The Cello Concerto was inspired by the prayers of the Day of Atonement: "Behold as the Clay in the Potter's Hand".
The relationship that develops between the potter and the clay is "a frame of reference" for the musical form chosen by the composer, whereby the potter is represented by the soloist and the clay by the orchestra. The musical substance of the concerto is derived, on one hand, from a restricred number of "Te'amin" (the traditional biblical cantilations) and on the other hand from an aggregation of sounds built on an adcending row of intervals from the "minor second" to the "major sixth".
There is a long prologue that merges organically with the first movement which has a serene and passionate nature. The second movement starting with a sarabande-like lyrical theme soon gets very dramatic. The end of the movement brings again the memory of the first theme and flows almost unimterruptedly into the last movement. This is a very fast, polyrythmical movement of a somewhat eastern character. The rhythmical cells and motives soon "evaporate" into a very tranquil postlude fading out delicately.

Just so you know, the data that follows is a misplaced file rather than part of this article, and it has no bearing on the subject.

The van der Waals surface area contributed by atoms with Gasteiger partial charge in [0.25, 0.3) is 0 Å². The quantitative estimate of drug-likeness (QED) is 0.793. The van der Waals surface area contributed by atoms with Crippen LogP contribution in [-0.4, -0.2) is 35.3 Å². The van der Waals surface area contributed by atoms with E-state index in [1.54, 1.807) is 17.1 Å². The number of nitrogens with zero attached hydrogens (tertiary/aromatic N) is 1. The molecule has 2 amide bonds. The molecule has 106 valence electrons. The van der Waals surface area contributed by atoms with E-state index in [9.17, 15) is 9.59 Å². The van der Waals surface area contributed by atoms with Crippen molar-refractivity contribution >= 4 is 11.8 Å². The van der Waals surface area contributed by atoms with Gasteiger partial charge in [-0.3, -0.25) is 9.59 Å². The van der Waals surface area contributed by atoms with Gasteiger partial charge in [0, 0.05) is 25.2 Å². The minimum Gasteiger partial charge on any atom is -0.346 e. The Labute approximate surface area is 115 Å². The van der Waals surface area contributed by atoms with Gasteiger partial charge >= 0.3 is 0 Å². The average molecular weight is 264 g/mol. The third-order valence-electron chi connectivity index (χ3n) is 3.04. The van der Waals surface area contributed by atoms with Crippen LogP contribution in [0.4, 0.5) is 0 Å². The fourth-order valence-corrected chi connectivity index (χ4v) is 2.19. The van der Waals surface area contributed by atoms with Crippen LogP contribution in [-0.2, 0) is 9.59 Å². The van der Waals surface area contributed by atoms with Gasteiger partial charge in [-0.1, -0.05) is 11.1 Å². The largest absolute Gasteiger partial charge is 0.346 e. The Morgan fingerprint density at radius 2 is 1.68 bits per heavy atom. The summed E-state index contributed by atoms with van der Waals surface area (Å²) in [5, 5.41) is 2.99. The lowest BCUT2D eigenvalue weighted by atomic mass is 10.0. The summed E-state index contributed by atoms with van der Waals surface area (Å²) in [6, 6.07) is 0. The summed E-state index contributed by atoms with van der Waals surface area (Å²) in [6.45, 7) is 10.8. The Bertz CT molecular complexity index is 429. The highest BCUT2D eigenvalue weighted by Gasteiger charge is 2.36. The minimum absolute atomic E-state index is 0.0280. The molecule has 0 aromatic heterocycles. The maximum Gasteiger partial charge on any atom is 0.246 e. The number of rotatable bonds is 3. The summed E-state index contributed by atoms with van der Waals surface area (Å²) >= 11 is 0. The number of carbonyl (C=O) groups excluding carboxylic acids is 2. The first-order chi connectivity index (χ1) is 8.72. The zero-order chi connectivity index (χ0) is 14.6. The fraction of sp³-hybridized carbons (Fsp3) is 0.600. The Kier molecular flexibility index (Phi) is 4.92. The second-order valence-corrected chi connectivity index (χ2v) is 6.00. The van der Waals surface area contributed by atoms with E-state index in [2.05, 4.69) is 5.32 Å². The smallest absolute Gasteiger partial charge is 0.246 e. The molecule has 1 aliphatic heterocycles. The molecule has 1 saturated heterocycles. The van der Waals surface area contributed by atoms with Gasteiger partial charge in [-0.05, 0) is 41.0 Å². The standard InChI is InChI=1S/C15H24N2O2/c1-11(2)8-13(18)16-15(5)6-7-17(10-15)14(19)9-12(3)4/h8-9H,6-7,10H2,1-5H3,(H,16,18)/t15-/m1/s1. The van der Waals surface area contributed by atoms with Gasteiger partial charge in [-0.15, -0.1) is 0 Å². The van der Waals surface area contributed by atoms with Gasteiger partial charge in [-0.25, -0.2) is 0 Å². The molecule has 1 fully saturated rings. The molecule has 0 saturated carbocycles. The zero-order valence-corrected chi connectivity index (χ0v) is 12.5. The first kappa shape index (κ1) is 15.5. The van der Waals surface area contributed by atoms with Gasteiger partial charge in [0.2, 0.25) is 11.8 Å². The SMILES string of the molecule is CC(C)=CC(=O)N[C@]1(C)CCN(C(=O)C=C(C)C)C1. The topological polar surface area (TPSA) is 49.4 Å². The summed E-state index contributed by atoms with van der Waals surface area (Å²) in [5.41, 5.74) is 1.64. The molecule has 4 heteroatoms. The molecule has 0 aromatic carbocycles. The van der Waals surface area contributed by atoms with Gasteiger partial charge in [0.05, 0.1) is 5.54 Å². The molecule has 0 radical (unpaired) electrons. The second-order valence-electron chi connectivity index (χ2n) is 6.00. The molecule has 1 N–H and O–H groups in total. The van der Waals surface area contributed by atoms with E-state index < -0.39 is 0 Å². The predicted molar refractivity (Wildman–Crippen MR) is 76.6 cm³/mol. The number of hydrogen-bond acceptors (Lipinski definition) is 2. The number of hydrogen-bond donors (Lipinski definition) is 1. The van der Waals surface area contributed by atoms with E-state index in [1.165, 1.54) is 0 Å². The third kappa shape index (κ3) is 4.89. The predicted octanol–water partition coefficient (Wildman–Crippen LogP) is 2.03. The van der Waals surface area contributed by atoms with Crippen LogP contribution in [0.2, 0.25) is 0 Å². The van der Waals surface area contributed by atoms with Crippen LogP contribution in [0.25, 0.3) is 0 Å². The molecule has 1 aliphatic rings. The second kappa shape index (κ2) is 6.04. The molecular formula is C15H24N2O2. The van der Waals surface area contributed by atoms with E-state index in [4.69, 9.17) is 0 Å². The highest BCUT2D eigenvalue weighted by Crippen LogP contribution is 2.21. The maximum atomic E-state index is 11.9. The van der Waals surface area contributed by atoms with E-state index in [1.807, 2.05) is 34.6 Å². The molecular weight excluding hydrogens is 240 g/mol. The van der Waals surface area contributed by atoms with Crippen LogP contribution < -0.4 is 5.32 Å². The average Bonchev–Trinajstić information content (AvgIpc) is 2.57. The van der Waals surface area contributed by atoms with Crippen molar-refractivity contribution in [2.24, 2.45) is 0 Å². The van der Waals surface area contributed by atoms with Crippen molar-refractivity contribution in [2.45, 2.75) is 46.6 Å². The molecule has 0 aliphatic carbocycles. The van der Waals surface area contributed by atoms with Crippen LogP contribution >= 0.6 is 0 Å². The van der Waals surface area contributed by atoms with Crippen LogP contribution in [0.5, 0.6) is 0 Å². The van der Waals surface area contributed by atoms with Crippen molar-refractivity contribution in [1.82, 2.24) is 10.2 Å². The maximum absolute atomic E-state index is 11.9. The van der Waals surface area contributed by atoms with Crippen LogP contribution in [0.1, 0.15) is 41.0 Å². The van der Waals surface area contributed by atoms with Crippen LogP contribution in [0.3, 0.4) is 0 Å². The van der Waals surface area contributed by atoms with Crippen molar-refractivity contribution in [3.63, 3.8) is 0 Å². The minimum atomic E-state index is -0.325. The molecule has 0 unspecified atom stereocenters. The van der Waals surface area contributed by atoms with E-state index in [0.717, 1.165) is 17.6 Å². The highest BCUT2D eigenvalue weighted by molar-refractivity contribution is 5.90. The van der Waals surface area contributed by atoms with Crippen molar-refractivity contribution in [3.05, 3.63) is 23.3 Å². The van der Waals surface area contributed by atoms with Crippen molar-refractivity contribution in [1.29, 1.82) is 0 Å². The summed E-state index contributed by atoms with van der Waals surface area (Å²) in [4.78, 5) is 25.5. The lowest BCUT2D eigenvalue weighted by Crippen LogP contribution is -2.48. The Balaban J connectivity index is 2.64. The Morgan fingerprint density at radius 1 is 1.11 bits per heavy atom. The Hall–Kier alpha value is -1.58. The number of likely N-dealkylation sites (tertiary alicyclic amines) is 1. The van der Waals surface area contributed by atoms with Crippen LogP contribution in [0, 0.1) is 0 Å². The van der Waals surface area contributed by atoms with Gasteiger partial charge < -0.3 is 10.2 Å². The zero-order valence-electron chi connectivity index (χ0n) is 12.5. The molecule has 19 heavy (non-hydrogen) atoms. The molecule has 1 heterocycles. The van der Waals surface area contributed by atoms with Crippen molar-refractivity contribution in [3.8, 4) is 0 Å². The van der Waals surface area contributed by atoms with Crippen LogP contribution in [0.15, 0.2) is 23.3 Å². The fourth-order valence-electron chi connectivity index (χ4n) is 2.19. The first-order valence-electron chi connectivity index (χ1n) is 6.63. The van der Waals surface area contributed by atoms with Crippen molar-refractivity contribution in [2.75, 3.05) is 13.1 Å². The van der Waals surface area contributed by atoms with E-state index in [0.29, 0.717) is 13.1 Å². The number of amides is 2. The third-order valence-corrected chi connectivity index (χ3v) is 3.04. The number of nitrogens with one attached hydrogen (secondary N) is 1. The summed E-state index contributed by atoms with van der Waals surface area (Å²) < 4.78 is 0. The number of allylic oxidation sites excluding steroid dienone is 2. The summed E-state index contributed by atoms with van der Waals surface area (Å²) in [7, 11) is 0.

The work was commissioned by the Israel Symhpony Orchestra Rishon-Lezion, which gave it its world premiere in 1992 under the baton of Noam Sheriff. it is dedicated to the orchestra's solo cellist Doron Toister and was awarded a grant by Tel-Aviv Foundation for Literature and Art.